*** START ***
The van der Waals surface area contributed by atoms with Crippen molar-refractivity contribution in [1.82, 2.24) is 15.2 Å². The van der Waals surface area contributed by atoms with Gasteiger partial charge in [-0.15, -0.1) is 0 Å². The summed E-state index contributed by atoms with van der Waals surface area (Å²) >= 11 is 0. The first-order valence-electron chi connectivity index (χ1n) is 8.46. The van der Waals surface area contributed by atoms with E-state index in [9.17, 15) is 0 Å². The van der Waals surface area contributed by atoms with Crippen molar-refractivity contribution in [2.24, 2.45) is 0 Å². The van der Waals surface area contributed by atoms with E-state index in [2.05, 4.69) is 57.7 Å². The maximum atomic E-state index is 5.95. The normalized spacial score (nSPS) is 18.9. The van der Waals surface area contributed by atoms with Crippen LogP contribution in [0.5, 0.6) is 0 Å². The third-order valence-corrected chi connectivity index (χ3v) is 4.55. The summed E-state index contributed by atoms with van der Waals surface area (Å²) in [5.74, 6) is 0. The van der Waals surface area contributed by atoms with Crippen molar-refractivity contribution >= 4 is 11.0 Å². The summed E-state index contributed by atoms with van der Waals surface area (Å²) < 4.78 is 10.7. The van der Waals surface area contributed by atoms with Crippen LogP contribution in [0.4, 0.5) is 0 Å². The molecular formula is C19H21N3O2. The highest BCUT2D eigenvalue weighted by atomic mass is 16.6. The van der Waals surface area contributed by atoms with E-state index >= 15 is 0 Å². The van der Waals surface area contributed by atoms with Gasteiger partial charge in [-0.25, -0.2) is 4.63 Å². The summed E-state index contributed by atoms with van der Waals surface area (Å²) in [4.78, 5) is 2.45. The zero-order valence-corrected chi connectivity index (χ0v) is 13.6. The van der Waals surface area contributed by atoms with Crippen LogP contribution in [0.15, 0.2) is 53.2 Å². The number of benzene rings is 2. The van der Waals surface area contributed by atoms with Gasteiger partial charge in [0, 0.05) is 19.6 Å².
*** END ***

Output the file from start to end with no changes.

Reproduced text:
The van der Waals surface area contributed by atoms with Crippen molar-refractivity contribution in [1.82, 2.24) is 15.2 Å². The van der Waals surface area contributed by atoms with Gasteiger partial charge in [-0.15, -0.1) is 0 Å². The summed E-state index contributed by atoms with van der Waals surface area (Å²) >= 11 is 0. The first-order valence-electron chi connectivity index (χ1n) is 8.46. The van der Waals surface area contributed by atoms with E-state index in [9.17, 15) is 0 Å². The van der Waals surface area contributed by atoms with Crippen molar-refractivity contribution in [2.24, 2.45) is 0 Å². The van der Waals surface area contributed by atoms with E-state index in [2.05, 4.69) is 57.7 Å². The maximum atomic E-state index is 5.95. The normalized spacial score (nSPS) is 18.9. The van der Waals surface area contributed by atoms with Crippen LogP contribution in [0.5, 0.6) is 0 Å². The third-order valence-corrected chi connectivity index (χ3v) is 4.55. The summed E-state index contributed by atoms with van der Waals surface area (Å²) in [5.74, 6) is 0. The van der Waals surface area contributed by atoms with Crippen molar-refractivity contribution >= 4 is 11.0 Å². The summed E-state index contributed by atoms with van der Waals surface area (Å²) < 4.78 is 10.7. The van der Waals surface area contributed by atoms with Crippen LogP contribution in [0.4, 0.5) is 0 Å². The molecular formula is C19H21N3O2. The highest BCUT2D eigenvalue weighted by atomic mass is 16.6. The van der Waals surface area contributed by atoms with E-state index >= 15 is 0 Å². The van der Waals surface area contributed by atoms with Gasteiger partial charge in [-0.25, -0.2) is 4.63 Å². The summed E-state index contributed by atoms with van der Waals surface area (Å²) in [4.78, 5) is 2.45. The zero-order valence-corrected chi connectivity index (χ0v) is 13.6. The van der Waals surface area contributed by atoms with Crippen LogP contribution in [0.15, 0.2) is 53.2 Å². The number of benzene rings is 2. The van der Waals surface area contributed by atoms with Gasteiger partial charge in [0, 0.05) is 19.6 Å².